I love my father very much. He's the person who inspired my love for tech from a young age, and he still remains in the loop when it comes to the latest and greatest. However, one thing dear old Dad isn't so great at is using FaceTime and Skype. Perhaps overwhelmed with his newfound enthusiasm for his iPhone, Dad committed quite the number of errors and has been driving his kids a little bananas. It is with memories of his early days with his iPhone 4 that I dedicate this post about FaceTime & Skype etiquette tips to him in hopes of helping him along his path to video chatting....
One of our favourite articles to send to family & friends that desperately need a lesson in basic Skype etiquette is Michael Arrington's post for Tech Crunch. He has some great tips in this post, some of which we incorporate with a few ideas of our own to smooth out quality facetime with our dad...
FaceTime & Skype Etiquette Tips:
1) It's not a conversation until both sides are engaged: One of the tips from Arrington, this tip reminds us all that just sending a message to someone does not a conversation make. One of the most annoying things about a chat program like Skype, which is often left running in the background while away, is that seeing another user online does not mean they're necessarily ready/able to chat. If one does not respond to your initial chat message, do not barrage them with more messages. Perhaps they are busy or away and cannot talk at this point. A lack of response should not entail a conclusion that you are being ignored or devalued in any way.
2) Use your "status" properly: Similar to the first tip, remember to use your chat indicator wisely. There is a reason why there is more than just "Online" as an indicator. Change your status to "Away" or "Do Not Disturb," when you are unable to chat for a period of time. Remember, not everyone uses their status properly and sometimes people do not have time to change this, so use the status as just one indication of the availability of the other person and do wait for them to respond to your message before sending them further messages.
3) Don't begin with video: Arrington's tip of not starting a Skype conversation with a video chat works just as well for FaceTime. Please folks for the love of all that is holy don't cold video call. We are not yet in the age of the Jetson family and video calls are still not the norm. Most video calls do need to be coordinated and it's a good rule of thumb to text or voice call first and get the other person's consent before initiating them. Just because both parties have the ability to make a video call does not mean that video calling is a right.
4) Don't video chat & text on the same device: We all know someone who has done this, initiated a video call and then decided to also respond to several text/chat messages on the same device. Newsflash, this is loud. No one wants to hear the sounds of someone typing in their ear, so please give the video chat most of your attention and hold off on those texts till after the call.
5) Silence the "plings": Just like no one wants to hear your typing in their ear, they also do not want to hear the various indications that you have received a new message (we call the Mac mail received sound the "pling") or have just sent one. If you anticipate a fairly long video or voice call, temporarily turn off your new message indicators for a more peaceful chat.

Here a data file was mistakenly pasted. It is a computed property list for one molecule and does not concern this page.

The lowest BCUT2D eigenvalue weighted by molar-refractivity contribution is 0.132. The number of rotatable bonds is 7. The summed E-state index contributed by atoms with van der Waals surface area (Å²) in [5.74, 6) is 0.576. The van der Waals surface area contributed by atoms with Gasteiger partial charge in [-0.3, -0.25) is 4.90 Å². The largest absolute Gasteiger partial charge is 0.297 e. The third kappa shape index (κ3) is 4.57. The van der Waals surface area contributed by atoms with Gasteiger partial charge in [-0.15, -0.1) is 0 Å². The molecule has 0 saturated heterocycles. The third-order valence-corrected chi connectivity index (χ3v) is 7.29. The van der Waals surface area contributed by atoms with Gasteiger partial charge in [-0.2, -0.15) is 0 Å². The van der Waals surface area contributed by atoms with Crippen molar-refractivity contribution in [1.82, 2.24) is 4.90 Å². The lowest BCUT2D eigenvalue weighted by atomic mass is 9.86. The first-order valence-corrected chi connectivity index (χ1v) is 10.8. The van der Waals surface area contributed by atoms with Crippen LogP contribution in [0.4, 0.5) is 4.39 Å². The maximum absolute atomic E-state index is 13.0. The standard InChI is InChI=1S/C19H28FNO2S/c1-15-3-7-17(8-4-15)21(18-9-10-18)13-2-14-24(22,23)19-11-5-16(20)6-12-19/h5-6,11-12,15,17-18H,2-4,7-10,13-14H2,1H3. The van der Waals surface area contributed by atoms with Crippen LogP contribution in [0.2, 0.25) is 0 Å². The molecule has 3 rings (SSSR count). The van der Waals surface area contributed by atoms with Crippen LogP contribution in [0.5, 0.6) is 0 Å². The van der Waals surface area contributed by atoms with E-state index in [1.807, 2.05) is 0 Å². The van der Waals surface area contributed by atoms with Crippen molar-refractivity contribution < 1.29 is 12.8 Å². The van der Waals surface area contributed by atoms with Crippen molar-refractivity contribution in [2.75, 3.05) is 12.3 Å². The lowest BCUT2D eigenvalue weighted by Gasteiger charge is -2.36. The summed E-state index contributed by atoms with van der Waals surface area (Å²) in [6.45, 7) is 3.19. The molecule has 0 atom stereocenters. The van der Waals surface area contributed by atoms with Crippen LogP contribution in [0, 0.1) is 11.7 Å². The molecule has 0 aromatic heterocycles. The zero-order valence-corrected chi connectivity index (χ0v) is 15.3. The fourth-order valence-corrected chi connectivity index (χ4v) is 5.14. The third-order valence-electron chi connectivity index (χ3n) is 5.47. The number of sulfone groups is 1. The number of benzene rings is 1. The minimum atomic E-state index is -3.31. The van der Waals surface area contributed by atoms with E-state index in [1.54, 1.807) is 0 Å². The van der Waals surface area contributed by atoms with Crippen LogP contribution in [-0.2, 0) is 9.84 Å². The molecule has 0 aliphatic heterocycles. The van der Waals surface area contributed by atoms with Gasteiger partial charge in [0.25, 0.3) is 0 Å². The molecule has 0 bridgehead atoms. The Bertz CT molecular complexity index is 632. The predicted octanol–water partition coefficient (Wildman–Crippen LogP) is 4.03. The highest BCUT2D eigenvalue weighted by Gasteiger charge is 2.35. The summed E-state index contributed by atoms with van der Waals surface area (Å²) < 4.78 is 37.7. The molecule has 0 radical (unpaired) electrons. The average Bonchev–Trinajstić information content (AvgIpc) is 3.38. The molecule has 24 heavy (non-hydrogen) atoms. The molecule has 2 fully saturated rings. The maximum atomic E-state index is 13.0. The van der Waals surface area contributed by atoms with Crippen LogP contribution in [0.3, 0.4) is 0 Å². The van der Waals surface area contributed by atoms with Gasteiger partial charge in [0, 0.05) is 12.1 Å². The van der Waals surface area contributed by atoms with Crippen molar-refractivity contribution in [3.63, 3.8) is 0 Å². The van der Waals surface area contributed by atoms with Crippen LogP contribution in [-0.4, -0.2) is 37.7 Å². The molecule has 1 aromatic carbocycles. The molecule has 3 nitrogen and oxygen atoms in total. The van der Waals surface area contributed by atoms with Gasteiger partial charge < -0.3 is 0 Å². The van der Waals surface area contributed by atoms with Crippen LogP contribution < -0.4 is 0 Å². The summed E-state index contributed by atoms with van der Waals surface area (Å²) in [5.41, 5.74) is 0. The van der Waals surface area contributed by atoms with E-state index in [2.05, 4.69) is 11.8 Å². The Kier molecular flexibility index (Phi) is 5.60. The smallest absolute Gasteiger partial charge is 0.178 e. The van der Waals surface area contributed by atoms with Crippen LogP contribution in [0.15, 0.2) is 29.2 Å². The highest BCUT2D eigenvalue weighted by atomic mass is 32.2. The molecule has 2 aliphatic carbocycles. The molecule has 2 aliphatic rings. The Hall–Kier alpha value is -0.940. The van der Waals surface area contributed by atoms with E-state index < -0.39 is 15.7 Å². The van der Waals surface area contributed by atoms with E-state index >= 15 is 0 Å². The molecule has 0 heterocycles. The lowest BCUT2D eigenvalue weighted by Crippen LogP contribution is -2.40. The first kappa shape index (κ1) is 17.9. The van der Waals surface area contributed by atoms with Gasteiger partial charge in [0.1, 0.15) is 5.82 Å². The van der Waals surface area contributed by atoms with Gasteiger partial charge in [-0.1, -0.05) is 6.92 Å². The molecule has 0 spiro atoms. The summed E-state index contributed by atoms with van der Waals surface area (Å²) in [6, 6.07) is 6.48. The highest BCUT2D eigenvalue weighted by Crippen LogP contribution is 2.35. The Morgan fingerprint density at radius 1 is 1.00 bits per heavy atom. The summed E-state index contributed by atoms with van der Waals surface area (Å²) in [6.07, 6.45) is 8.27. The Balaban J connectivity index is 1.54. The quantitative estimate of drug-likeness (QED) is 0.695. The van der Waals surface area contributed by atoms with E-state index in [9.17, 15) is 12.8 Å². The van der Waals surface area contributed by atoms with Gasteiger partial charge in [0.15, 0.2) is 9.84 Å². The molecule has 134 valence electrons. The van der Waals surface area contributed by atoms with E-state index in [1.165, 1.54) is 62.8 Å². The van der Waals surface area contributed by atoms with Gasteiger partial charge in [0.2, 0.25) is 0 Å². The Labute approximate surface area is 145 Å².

6) Don't abuse the Enter button: We love Skype, but one thing that we have noticed when chatting with family & friends on there is the abuse of the Enter button. Arrington hit the nail on the head with his video demonstrating just how incredibly annoying Enter abuse is for the receiver. Skype is not a telegram and you do not pay for the amount of characters you send in each message, so please write full sentences and thoughts before hitting Enter.
7) Check your bandwidth: It is no secret that video and voice calls are bandwidth intensive. If you are barely connecting to a shared WiFi connection in a crowded cafe do not choose this opportunity to begin a FaceTime/Skype call. It is incredibly frustrating to try and understand someone who has opted for a video or voice chat when they can barely hear you or be heard themselves.
8) Use a headset: Who loves the sound of feedback? Oh wait, no one does. Please use a headset when you voice or video chat to reduce feedback. Feedback is never pleasant and fluctuates from being rather annoying to making a call practically impossible.
9) Don't video call & drive: We know that the cell coverage where you are driving is fantastic, but that does not mean that it is a good time to make a video call. As much as we love to see your face we want you to stay safe and keep your eyes on the road. Although we do think you are a very competent and skilled driver we stand by our judgment call that driving time is never a good time for a video call.
10) Look at us when we are video chatting: Everyone likes to check their image when a video chat begins, but don't let that small square inside of the big video chat window become a constant distraction. You called to talk to us, not to stare at your image in the smaller square which we can totally tell you are doing.
11) If you would not talk to us in person there, please don't video chat from that location: We all know that everyone's relationships are different, but we are not fans of catching up with friends & family while they are working on bathroom hygiene type things. We do want to talk to you, but not from the bathroom. If it would be awkward if we were standing right next to you having the conversation, it's not a good time for a video chat.
More tech etiquette from the Unplggd archives:
- What Are Your Personal Tech Etiquette Rules?
- Tech Etiquette: Faking a Phone Call
- How To Avoid Becoming a Tech Etiquette Jerk